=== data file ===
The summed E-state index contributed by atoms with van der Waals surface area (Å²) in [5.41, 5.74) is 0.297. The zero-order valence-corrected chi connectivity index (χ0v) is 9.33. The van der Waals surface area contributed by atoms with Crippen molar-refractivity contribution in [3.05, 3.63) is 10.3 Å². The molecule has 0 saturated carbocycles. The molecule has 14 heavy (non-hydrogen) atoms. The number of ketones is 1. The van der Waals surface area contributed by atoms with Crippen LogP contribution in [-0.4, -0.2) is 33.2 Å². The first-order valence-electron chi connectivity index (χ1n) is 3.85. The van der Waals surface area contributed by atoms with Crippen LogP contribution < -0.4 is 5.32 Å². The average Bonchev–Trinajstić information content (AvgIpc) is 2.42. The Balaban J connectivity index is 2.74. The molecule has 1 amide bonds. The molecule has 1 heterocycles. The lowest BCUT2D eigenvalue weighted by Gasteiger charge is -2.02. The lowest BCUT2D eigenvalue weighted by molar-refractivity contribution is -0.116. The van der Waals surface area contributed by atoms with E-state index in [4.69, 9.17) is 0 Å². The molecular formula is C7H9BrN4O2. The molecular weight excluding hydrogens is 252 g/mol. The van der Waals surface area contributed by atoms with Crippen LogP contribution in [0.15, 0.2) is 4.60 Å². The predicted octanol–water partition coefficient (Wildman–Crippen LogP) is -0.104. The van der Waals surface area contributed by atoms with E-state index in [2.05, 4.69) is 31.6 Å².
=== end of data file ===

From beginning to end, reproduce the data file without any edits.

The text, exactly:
The summed E-state index contributed by atoms with van der Waals surface area (Å²) in [5.41, 5.74) is 0.297. The zero-order valence-corrected chi connectivity index (χ0v) is 9.33. The van der Waals surface area contributed by atoms with Crippen molar-refractivity contribution in [3.05, 3.63) is 10.3 Å². The molecule has 0 saturated carbocycles. The molecule has 14 heavy (non-hydrogen) atoms. The number of ketones is 1. The van der Waals surface area contributed by atoms with Crippen LogP contribution in [-0.4, -0.2) is 33.2 Å². The first-order valence-electron chi connectivity index (χ1n) is 3.85. The van der Waals surface area contributed by atoms with Crippen LogP contribution < -0.4 is 5.32 Å². The average Bonchev–Trinajstić information content (AvgIpc) is 2.42. The Balaban J connectivity index is 2.74. The molecule has 1 amide bonds. The molecule has 1 heterocycles. The lowest BCUT2D eigenvalue weighted by Gasteiger charge is -2.02. The lowest BCUT2D eigenvalue weighted by molar-refractivity contribution is -0.116. The van der Waals surface area contributed by atoms with E-state index in [4.69, 9.17) is 0 Å². The molecular formula is C7H9BrN4O2. The molecular weight excluding hydrogens is 252 g/mol. The van der Waals surface area contributed by atoms with Crippen LogP contribution in [0.15, 0.2) is 4.60 Å². The predicted octanol–water partition coefficient (Wildman–Crippen LogP) is -0.104. The van der Waals surface area contributed by atoms with E-state index in [2.05, 4.69) is 31.6 Å².